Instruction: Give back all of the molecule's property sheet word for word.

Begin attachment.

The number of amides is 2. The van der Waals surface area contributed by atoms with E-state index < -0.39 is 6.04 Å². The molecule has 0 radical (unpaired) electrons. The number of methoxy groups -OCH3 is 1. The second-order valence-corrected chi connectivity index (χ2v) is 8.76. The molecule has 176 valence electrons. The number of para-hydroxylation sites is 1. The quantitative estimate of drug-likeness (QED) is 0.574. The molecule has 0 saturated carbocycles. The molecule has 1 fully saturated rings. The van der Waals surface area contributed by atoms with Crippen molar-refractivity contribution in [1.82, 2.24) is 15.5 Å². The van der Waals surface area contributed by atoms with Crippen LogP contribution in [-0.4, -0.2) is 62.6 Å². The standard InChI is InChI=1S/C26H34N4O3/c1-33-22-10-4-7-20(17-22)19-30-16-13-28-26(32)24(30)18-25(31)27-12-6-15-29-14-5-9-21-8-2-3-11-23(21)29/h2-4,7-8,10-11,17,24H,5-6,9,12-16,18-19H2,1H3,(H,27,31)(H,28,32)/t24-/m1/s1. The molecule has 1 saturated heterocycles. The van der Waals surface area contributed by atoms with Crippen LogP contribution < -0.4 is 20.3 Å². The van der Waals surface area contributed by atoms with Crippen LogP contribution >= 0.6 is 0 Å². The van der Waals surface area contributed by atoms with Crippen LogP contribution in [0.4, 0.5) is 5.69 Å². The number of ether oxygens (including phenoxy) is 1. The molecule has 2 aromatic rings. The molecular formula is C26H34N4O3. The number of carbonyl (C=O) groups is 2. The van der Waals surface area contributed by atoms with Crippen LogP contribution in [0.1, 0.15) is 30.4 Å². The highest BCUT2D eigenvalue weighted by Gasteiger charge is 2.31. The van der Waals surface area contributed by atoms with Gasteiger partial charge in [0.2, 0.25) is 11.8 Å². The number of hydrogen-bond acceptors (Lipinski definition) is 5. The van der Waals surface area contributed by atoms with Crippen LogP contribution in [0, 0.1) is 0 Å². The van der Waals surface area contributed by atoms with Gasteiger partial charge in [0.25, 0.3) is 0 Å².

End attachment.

The number of amides is 2. The van der Waals surface area contributed by atoms with E-state index < -0.39 is 6.04 Å². The molecule has 0 radical (unpaired) electrons. The number of methoxy groups -OCH3 is 1. The second-order valence-corrected chi connectivity index (χ2v) is 8.76. The molecule has 176 valence electrons. The number of para-hydroxylation sites is 1. The quantitative estimate of drug-likeness (QED) is 0.574. The molecule has 0 saturated carbocycles. The molecule has 1 fully saturated rings. The van der Waals surface area contributed by atoms with Crippen molar-refractivity contribution in [1.82, 2.24) is 15.5 Å². The van der Waals surface area contributed by atoms with Crippen LogP contribution in [-0.4, -0.2) is 62.6 Å². The standard InChI is InChI=1S/C26H34N4O3/c1-33-22-10-4-7-20(17-22)19-30-16-13-28-26(32)24(30)18-25(31)27-12-6-15-29-14-5-9-21-8-2-3-11-23(21)29/h2-4,7-8,10-11,17,24H,5-6,9,12-16,18-19H2,1H3,(H,27,31)(H,28,32)/t24-/m1/s1. The molecule has 1 saturated heterocycles. The van der Waals surface area contributed by atoms with Crippen LogP contribution < -0.4 is 20.3 Å². The van der Waals surface area contributed by atoms with Crippen LogP contribution >= 0.6 is 0 Å². The van der Waals surface area contributed by atoms with Crippen LogP contribution in [0.4, 0.5) is 5.69 Å². The number of ether oxygens (including phenoxy) is 1. The molecule has 2 aromatic rings. The molecular formula is C26H34N4O3. The number of carbonyl (C=O) groups is 2. The van der Waals surface area contributed by atoms with Crippen LogP contribution in [0.1, 0.15) is 30.4 Å². The highest BCUT2D eigenvalue weighted by Gasteiger charge is 2.31. The van der Waals surface area contributed by atoms with Gasteiger partial charge in [0.2, 0.25) is 11.8 Å². The number of hydrogen-bond acceptors (Lipinski definition) is 5. The van der Waals surface area contributed by atoms with Crippen LogP contribution in [0, 0.1) is 0 Å². The van der Waals surface area contributed by atoms with Gasteiger partial charge in [0.25, 0.3) is 0 Å².